It’s Not Who You Are. It’s Who the FDA Says You Are.
The Food Safety Modernization Act (FSMA) has arrived. Depending on your almond operation, the Compliance Date may be rolling out in just a few months or may be past due. That’s why it’s important to understand which of the FSMA rule(s) apply to you – based on the FDA definitions for your business.
Produce Safety Rule
Called “Primary Production Farms” in the regulations, traditional growers are relatively easy to spot. Falling under the Produce Safety Rule, these producers Grow, Harvest, Hull, Shell and Handle almonds in one general location and under one ownership. Compliance dates start in 2018 depending on crop value (see below).
Also under the Produce Safety Rule are “Secondary Activities Farms” – similar to traditional co-ops. These are operations that Hull, Shell, and/or Handle almonds grown by the primary production farm, including brownskin almond handlers. The caveat is these operations must be under majority ownership by the traditional farm and the majority of product run through the facility must be from the common ownership farm.
Jan. 26, 2018 – Greater than $500,000 in crop value*
Jan. 28, 2019 — $250,000 – $500,000 in crop value
Jan. 27, 2020 — $25,000 – $250,000 in crop value
*Legislation specifically reads, “…average annual monetary value of produce sold during the previous 3-years period….” Trade associations change “monetary value” to “crop value” to make specific to the almond industry.
Farms are fully exempt from FSMA if the crop value is under $25,000. Additional exemptions exist for produce grown only for personal or on-farm consumption.
Direct Marketing Modified Requirements
With Farmer’s Markets in mind, producers can comply with the Produce Safety rule IF they generate less than $500,000 in ALL food sales (not just produce) AND more than 50% of sales is direct to consumers. If this applies to your operation, you should start keeping adequate records now to document your qualified exemption. This documentation should be reviewed and verified annually.
If you are required to comply with the Full Produce Safety Rule, the guidelines generally require meeting Good Agricultural Practices (GAP) already in place related to:
- Agricultural water
- Biological soil amendments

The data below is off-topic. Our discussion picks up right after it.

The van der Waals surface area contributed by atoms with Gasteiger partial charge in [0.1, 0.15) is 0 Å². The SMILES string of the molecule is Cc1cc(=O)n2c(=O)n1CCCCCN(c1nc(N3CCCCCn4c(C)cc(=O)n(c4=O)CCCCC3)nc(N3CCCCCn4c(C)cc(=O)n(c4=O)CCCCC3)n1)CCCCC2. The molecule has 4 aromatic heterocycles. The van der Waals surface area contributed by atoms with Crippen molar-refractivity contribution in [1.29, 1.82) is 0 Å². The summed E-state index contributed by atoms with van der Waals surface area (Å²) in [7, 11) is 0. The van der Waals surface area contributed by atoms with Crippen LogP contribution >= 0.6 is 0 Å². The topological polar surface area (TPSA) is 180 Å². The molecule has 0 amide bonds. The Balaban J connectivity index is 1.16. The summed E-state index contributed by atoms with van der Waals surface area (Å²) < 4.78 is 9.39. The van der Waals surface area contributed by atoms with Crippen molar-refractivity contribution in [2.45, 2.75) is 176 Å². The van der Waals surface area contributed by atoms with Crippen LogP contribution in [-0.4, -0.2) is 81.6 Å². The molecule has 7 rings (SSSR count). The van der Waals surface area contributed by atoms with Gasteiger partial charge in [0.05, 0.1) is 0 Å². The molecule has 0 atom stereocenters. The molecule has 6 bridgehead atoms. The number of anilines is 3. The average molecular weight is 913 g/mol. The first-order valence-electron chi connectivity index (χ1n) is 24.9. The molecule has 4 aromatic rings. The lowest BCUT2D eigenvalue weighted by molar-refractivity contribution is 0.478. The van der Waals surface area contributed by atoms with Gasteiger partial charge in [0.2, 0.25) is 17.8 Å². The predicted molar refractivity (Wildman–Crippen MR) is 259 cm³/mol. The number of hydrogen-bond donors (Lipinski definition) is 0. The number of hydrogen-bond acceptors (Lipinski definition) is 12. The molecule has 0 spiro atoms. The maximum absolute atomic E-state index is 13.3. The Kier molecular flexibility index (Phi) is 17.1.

- Worker hygiene
- Employee training
- Building, tools and equipment
- Domesticated and wild animals
Preventive Controls Rule
This portion of the legislation is also known as the Facilities Rule since it typically applies to a Food Facility already required to register with the FDA. It is also known under its full name: Current Good Manufacturing Process, Hazard Analysis and Risk-Based Preventive Controls for Human Food (HARPC).
Preventive Controls may apply to your operations if you are not a Primary Production or Secondary Activities Farm, and engage in Hulling/Shelling, Sizing, Sorting, Processing or Manufacturing activities (e.g. if you roast, chop, grind or coat almonds).
Compliance is based on the size of your operations, defined by revenue and headcount:
Sept. 19, 2016 – 500 or more full-time equivalent (FTE) employees, and $1 million or greater in total annual sales of human food.
Sept. 18, 2017 – Less than 500 FTE employees, and $1 million or greater in total annual sales of human food.
Sept. 17, 2018 – Less than 500 FTE employees, and less than $1 million in total annual sales of human food.
If you are required to comply with the full Preventive Controls rule, you will need to have a Food Safety Plan prepared by a Preventive Controls Qualified Individual (PCQI). The Food Safety Plan must include the following elements. In addition, you will need to document its implementation in records kept and made available to the FDA upon request for review and copying:
- A hazard analysis
- Preventive controls
- Monitoring procedures
- Corrective action procedures
- Verification procedures
- A supply chain program, if appropriate
- A recall plan
Future blog posts will also be dedicated to explaining key elements of a standard Food Safety Plan.
Additional Rules under FSMA
The Food Safety Modernization Act overhauled many portions of the FDA legislative landscape. Below is a snapshot of the other portions of the regulations that may apply to you:
- Foreign Supplier Verification Program – started May 30, 2017 for ALL sized importers and consignees who have explicit responsibility to verify their foreign suppliers have adequate preventive controls in place to ensure the food coming into the U.S. meets food safety standards comparable to those in the U.S.
- Sanitary Food Transportation of Human and Animal Food – With a division point at $27.5 million in annual receipts for an April 6, 2017 or an April 6, 2018 compliance date, this rule puts into practice many of the Good Transportation Practices (GTPs) already in use around food transportation and establishes requirements for vehicles and transportation equipment, records, training and waivers.
- Mitigation Strategies for Protection of Food Against Intentional Adulteration – begins rolling out to large businesses starting July 26, 2019
- Initial capitalization indicates words defined in the legislation.
- Partial source: Almond Board of California, FSMA is Coming! What You Need to Know for Produce Safety Compliance (Document #2017IR0068), and FSMA Has Arrived! What You Need to Know For Preventive Controls Compliance (Document #2017IR0069).